(20)  PRELIMINARY INQUIRY INTO THE SALE OF ARMS TO IRAN AND POSSIBLE DIVERSION OF FUNDS TO THE NICARAGUAN RESISTANCE

REPORT OF THE SELECT COMMITTEE ON INTELLIGENCE UNITED STATES SENATE .

SUMMER 1984

Documents and testimony indicate that Adnan Khashoggi and other international arms dealers, including Manucher Ghorbanifar, were interested in bringing the U.S. into an arms relationship with Iran, and had discussed this at a series of meetings beginning in the summer of 1984 and continuing into early 1985. These discussions reportedly included the idea of an “arms for hostages” deal in part as a means of establishing each country’s bona fides. Khashoggi reportedly met with various leaders in the Middle East to discuss policy toward Iran during this same period.

MAY 1985

In May 1985, the CIA National Intelligence Officer for the Middle East prepared a five-page memo which went to the NSC and the State Department, arguing for a change in U.S. policy that would seek a more constructive relationship with Iranian leaders interested in improved ties with the West. The memo argued in part that the U.S. could permit allies to sell arms to Iran as one of the alternative means of establishing Western influence so as to offset growing Soviet inroads in Iran. Apparently using the arguments in this memo two members of the NSC staff then prepared a draft National Security Decision Directive (NSDD) which proposed a departure in U.S. policy toward Iran. Describing the Iranian political environment as increasingly unstable and threatened by Soviet, regional aims, the draft NSDD stated that the U.S. is compelled to undertake a range of short and long term initiatives to include the provision of selected military equipment to increase Western leverage with Iran and minimize Soviet influence.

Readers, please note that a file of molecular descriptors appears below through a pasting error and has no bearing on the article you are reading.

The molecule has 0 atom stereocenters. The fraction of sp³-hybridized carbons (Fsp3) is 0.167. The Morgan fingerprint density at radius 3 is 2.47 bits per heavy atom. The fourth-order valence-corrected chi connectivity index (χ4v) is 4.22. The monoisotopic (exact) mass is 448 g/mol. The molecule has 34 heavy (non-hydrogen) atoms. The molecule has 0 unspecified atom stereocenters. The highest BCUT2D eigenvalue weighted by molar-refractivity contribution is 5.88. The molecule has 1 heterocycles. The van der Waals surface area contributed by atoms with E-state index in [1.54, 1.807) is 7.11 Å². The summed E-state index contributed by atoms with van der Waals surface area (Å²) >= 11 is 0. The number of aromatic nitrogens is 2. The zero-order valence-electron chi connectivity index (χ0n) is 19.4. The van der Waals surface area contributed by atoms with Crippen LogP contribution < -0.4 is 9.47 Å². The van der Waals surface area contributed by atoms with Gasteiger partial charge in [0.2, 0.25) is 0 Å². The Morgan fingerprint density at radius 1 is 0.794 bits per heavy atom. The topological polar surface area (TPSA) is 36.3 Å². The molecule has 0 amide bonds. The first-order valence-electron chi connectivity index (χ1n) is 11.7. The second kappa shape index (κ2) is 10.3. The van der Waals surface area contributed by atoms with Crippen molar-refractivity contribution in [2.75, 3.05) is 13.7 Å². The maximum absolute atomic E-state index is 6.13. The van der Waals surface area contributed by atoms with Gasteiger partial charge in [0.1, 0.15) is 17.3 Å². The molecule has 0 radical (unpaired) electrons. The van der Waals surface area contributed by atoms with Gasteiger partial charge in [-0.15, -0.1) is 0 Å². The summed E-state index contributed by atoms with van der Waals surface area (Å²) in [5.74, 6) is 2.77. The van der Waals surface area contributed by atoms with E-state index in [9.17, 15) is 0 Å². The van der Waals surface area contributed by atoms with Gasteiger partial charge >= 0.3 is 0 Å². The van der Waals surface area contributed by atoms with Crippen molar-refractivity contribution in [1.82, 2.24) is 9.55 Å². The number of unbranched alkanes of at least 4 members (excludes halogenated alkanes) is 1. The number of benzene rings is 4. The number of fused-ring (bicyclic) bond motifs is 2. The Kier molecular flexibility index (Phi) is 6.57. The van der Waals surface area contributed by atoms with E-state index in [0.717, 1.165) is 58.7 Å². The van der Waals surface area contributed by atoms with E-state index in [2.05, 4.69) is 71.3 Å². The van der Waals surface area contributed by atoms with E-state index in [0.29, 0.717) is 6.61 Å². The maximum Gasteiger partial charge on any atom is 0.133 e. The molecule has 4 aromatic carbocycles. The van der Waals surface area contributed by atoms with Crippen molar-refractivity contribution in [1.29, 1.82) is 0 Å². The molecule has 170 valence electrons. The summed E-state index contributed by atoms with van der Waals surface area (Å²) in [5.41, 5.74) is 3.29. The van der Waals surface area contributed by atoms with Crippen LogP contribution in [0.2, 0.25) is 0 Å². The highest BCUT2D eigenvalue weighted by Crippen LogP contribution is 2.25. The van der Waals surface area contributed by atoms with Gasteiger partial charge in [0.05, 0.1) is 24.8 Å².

JUNE 14, 1985

On June 14, 1985, TWA Flight 847 was hijacked. According to testimony by White House Chief of Staff Donald Regan, McFarlane mentioned the possibility of requesting use of the Israeli channel to Iran in briefings to the President during the crisis. Regan said that this was his first awareness of any such contacts.

JULY 1985